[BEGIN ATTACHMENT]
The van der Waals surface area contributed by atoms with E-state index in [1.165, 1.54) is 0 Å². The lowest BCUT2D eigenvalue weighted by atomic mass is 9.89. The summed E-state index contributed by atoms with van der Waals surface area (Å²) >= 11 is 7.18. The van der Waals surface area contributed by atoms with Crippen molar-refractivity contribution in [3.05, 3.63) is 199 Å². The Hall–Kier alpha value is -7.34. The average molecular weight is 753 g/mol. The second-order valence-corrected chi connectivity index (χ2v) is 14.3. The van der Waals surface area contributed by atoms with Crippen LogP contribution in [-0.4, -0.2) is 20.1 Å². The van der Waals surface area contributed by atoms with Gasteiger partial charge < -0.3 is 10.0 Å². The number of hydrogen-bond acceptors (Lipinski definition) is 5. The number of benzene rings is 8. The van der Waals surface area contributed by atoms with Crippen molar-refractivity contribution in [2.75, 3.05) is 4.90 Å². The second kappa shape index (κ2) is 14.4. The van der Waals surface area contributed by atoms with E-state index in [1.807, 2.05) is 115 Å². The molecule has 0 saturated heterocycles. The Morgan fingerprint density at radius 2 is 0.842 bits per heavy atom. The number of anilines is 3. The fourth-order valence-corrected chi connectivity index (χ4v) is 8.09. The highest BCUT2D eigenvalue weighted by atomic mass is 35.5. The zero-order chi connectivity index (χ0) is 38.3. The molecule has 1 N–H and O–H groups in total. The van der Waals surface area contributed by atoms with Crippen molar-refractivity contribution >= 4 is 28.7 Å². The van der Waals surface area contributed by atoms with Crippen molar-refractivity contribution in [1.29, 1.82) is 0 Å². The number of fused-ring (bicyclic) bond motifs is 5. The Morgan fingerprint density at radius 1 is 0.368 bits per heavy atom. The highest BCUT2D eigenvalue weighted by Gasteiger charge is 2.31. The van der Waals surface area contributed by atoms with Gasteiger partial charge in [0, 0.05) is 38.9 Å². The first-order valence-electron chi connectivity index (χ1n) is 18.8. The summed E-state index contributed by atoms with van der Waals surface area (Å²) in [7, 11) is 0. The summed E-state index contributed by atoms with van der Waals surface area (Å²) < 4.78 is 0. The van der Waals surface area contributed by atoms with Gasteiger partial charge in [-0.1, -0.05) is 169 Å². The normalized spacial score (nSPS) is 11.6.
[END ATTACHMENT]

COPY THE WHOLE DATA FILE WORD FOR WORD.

The van der Waals surface area contributed by atoms with E-state index in [1.165, 1.54) is 0 Å². The lowest BCUT2D eigenvalue weighted by atomic mass is 9.89. The summed E-state index contributed by atoms with van der Waals surface area (Å²) >= 11 is 7.18. The van der Waals surface area contributed by atoms with Crippen molar-refractivity contribution in [3.05, 3.63) is 199 Å². The Hall–Kier alpha value is -7.34. The average molecular weight is 753 g/mol. The second-order valence-corrected chi connectivity index (χ2v) is 14.3. The van der Waals surface area contributed by atoms with Crippen LogP contribution in [-0.4, -0.2) is 20.1 Å². The van der Waals surface area contributed by atoms with Gasteiger partial charge < -0.3 is 10.0 Å². The number of hydrogen-bond acceptors (Lipinski definition) is 5. The number of benzene rings is 8. The van der Waals surface area contributed by atoms with Crippen molar-refractivity contribution in [2.75, 3.05) is 4.90 Å². The second kappa shape index (κ2) is 14.4. The van der Waals surface area contributed by atoms with E-state index in [1.807, 2.05) is 115 Å². The molecule has 0 saturated heterocycles. The Morgan fingerprint density at radius 2 is 0.842 bits per heavy atom. The number of anilines is 3. The fourth-order valence-corrected chi connectivity index (χ4v) is 8.09. The highest BCUT2D eigenvalue weighted by atomic mass is 35.5. The zero-order chi connectivity index (χ0) is 38.3. The molecule has 1 N–H and O–H groups in total. The van der Waals surface area contributed by atoms with Crippen molar-refractivity contribution >= 4 is 28.7 Å². The van der Waals surface area contributed by atoms with Crippen molar-refractivity contribution in [1.29, 1.82) is 0 Å². The number of fused-ring (bicyclic) bond motifs is 5. The Morgan fingerprint density at radius 1 is 0.368 bits per heavy atom. The highest BCUT2D eigenvalue weighted by Gasteiger charge is 2.31. The van der Waals surface area contributed by atoms with Gasteiger partial charge in [0, 0.05) is 38.9 Å². The first-order valence-electron chi connectivity index (χ1n) is 18.8. The summed E-state index contributed by atoms with van der Waals surface area (Å²) in [7, 11) is 0. The summed E-state index contributed by atoms with van der Waals surface area (Å²) < 4.78 is 0. The van der Waals surface area contributed by atoms with Gasteiger partial charge in [-0.1, -0.05) is 169 Å². The normalized spacial score (nSPS) is 11.6.